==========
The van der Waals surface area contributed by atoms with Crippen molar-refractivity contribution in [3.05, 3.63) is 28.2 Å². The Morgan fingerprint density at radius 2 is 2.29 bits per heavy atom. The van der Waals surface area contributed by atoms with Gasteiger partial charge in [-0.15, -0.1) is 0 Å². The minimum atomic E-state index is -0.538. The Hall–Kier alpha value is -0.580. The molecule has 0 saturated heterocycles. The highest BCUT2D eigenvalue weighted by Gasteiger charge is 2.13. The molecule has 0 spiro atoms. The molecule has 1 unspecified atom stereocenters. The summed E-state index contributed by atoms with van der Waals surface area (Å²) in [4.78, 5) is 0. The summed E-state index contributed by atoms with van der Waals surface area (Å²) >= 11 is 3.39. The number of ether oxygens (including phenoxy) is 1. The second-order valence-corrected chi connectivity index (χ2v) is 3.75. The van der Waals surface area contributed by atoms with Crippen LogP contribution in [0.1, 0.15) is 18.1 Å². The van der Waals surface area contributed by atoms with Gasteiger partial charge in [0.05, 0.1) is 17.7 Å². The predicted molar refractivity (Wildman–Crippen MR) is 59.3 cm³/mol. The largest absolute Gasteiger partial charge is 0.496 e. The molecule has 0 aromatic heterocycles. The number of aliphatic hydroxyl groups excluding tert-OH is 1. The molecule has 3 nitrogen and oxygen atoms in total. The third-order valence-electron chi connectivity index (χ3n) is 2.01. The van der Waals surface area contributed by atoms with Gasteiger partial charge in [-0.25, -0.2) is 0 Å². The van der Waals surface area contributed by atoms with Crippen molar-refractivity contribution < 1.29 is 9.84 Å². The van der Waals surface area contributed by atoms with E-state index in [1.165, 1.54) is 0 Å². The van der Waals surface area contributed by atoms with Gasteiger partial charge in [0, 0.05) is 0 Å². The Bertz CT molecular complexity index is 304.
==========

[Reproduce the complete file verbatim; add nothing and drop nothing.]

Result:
The van der Waals surface area contributed by atoms with Crippen molar-refractivity contribution in [3.05, 3.63) is 28.2 Å². The Morgan fingerprint density at radius 2 is 2.29 bits per heavy atom. The van der Waals surface area contributed by atoms with Gasteiger partial charge in [-0.15, -0.1) is 0 Å². The minimum atomic E-state index is -0.538. The Hall–Kier alpha value is -0.580. The molecule has 0 saturated heterocycles. The highest BCUT2D eigenvalue weighted by Gasteiger charge is 2.13. The molecule has 0 spiro atoms. The molecule has 1 unspecified atom stereocenters. The summed E-state index contributed by atoms with van der Waals surface area (Å²) in [4.78, 5) is 0. The summed E-state index contributed by atoms with van der Waals surface area (Å²) >= 11 is 3.39. The number of ether oxygens (including phenoxy) is 1. The second-order valence-corrected chi connectivity index (χ2v) is 3.75. The van der Waals surface area contributed by atoms with Crippen LogP contribution in [0.1, 0.15) is 18.1 Å². The van der Waals surface area contributed by atoms with Gasteiger partial charge in [0.05, 0.1) is 17.7 Å². The predicted molar refractivity (Wildman–Crippen MR) is 59.3 cm³/mol. The largest absolute Gasteiger partial charge is 0.496 e. The molecule has 0 aromatic heterocycles. The number of aliphatic hydroxyl groups excluding tert-OH is 1. The molecule has 3 nitrogen and oxygen atoms in total. The third-order valence-electron chi connectivity index (χ3n) is 2.01. The van der Waals surface area contributed by atoms with Gasteiger partial charge in [-0.25, -0.2) is 0 Å². The van der Waals surface area contributed by atoms with Crippen molar-refractivity contribution < 1.29 is 9.84 Å². The van der Waals surface area contributed by atoms with E-state index in [1.165, 1.54) is 0 Å². The van der Waals surface area contributed by atoms with Gasteiger partial charge in [0, 0.05) is 0 Å². The Bertz CT molecular complexity index is 304.